A stretch of pipeline in Kansas with an oil spill is back in service
TOPEKA, Kan. (AP) – A pipeline operator returned a damaged section in Kansas to service Thursday, just over three weeks after a spill dumped 14,000 tubs of crude oil into a rural creek.
Canada’s TC Energy said it had completed repairs, inspections and testing on its Keystone pipeline in northeast Kansas to allow for a « controlled restart » of the Steele City, Nebraska section near the Kansas line, at Cushing, in northern Oklahoma. The 2,700-mile (4,345-kilometre) Keystone system carries heavy crude oil extracted from the oil sands of western Canada to the Gulf Coast and central Illinois.
A Dec. 7 spill shut down the Keystone system after spilling 14,000 barrels of crude oil into a creek running through rural pastures in Washington County, about 150 miles northwest of Kansas City. Each barrel is 42 gallons, the size of a household bathtub.
The pipeline safety branch of the US Department of Transportation last week authorized TC Energy to restart the section of pipeline after telling the company it would have to operate it at a lower pressure than before. The company’s announcement revealed that it was still working to determine the cause of the spill.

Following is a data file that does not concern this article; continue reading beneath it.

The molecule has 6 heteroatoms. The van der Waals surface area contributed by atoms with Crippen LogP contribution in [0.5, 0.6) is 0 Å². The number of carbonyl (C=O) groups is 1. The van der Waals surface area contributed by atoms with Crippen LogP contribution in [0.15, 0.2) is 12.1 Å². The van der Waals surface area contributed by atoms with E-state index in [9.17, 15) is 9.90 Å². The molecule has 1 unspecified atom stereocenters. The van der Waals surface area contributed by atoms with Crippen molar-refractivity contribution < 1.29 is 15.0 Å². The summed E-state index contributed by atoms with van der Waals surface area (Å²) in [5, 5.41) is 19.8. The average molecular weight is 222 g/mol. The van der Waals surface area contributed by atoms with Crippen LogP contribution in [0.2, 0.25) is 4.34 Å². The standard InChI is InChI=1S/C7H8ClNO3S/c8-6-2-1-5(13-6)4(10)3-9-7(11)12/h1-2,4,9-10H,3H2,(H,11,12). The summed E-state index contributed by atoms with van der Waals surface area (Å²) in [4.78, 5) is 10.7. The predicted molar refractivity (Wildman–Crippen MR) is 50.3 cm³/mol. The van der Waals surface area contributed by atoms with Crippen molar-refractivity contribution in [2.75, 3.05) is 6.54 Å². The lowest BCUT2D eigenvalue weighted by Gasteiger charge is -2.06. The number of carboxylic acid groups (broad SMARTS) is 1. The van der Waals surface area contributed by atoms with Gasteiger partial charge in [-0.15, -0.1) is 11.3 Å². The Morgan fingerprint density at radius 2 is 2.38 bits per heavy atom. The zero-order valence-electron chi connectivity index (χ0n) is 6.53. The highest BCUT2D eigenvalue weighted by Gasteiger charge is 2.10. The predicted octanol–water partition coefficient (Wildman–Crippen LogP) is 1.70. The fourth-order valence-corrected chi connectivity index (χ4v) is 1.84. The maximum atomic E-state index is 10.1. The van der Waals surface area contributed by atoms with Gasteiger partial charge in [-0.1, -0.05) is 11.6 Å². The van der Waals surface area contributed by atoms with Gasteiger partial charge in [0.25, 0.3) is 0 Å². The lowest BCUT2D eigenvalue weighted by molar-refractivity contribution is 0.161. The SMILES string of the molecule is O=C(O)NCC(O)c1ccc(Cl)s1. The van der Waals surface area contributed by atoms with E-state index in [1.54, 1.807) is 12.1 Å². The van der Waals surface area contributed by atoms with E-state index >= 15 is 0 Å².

“We recognize that incidents like this raise questions. We also have questions. We are committed to asking these tough questions, fully investigating and sharing our learnings and actions,” said Richard Prior, company president for liquids pipelines, in an online post.
The rupture happened on the land of local farmer Bill Pannbacker, and he said he was bothered by the company reopening the section of the pipeline when « they didn’t at least give a cause official » of the accident.
The company said last week it had recovered nearly 7,700 barrels of spilled crude oil, just over half. Company and government officials said drinking water supplies were not affected. No one was evacuated and most of the Keystone system was back in service within eight days.
“We will not rest until we recover and remediate the areas affected by this incident,” Prior said in his post. « No incident is ever acceptable to us. »
The spill was the largest on land in nine years and larger than the previous 22 spills on the Keystone system combined, according to U.S. Department of Transportation data.
« If previous tests showed everything was fine and now the tests show everything is fine, but we have had breakdowns in the meantime, what assurance do we have that there is no further accident waiting to happen? » said Zack Pistora, who lobbies for the Sierra Club state chapter.
Fears that spills could pollute waterways have sparked opposition to TC Energy’s plans to build another crude oil pipeline in the same system, the 1,200-mile (1,900 kilometer) Keystone XL through Montana, South Dakota and Nebraska. President Joe Biden’s cancellation of a permit for the project led the company to terminate the project last year.
Associated Press staff writer Heather Hollingsworth also contributed from Mission, Kansas.
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John Hanna, The Associated Press